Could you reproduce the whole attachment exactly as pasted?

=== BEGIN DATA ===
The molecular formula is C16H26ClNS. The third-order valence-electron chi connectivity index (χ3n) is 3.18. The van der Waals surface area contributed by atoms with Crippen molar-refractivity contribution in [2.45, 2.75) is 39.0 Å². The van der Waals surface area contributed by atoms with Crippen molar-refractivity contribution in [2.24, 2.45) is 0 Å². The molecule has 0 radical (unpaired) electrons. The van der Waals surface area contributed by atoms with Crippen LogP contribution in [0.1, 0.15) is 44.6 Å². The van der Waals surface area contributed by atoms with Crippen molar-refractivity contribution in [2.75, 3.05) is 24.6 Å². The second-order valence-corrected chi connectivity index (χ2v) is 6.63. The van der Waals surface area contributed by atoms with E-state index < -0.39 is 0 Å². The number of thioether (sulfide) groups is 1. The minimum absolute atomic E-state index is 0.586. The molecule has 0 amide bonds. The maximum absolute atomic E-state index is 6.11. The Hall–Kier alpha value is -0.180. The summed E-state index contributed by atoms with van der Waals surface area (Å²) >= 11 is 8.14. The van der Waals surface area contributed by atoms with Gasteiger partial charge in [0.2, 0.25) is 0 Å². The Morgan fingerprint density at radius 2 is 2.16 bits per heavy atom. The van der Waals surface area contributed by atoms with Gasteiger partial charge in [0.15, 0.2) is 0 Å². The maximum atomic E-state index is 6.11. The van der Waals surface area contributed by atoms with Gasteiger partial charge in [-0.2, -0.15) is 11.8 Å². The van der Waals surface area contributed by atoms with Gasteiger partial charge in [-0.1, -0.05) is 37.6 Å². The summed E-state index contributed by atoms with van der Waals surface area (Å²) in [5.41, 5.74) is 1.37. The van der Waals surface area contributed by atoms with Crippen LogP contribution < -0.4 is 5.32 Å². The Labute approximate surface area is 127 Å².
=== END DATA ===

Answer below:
The molecular formula is C16H26ClNS. The third-order valence-electron chi connectivity index (χ3n) is 3.18. The van der Waals surface area contributed by atoms with Crippen molar-refractivity contribution in [2.45, 2.75) is 39.0 Å². The van der Waals surface area contributed by atoms with Crippen molar-refractivity contribution in [2.24, 2.45) is 0 Å². The molecule has 0 radical (unpaired) electrons. The van der Waals surface area contributed by atoms with Crippen LogP contribution in [0.1, 0.15) is 44.6 Å². The van der Waals surface area contributed by atoms with Crippen molar-refractivity contribution in [2.75, 3.05) is 24.6 Å². The second-order valence-corrected chi connectivity index (χ2v) is 6.63. The van der Waals surface area contributed by atoms with E-state index < -0.39 is 0 Å². The number of thioether (sulfide) groups is 1. The minimum absolute atomic E-state index is 0.586. The molecule has 0 amide bonds. The maximum absolute atomic E-state index is 6.11. The Hall–Kier alpha value is -0.180. The summed E-state index contributed by atoms with van der Waals surface area (Å²) >= 11 is 8.14. The van der Waals surface area contributed by atoms with Gasteiger partial charge in [0.2, 0.25) is 0 Å². The Morgan fingerprint density at radius 2 is 2.16 bits per heavy atom. The van der Waals surface area contributed by atoms with Gasteiger partial charge in [0.15, 0.2) is 0 Å². The maximum atomic E-state index is 6.11. The van der Waals surface area contributed by atoms with Gasteiger partial charge in [-0.2, -0.15) is 11.8 Å². The van der Waals surface area contributed by atoms with Gasteiger partial charge in [-0.1, -0.05) is 37.6 Å². The summed E-state index contributed by atoms with van der Waals surface area (Å²) in [5.41, 5.74) is 1.37. The van der Waals surface area contributed by atoms with Crippen LogP contribution < -0.4 is 5.32 Å². The Labute approximate surface area is 127 Å².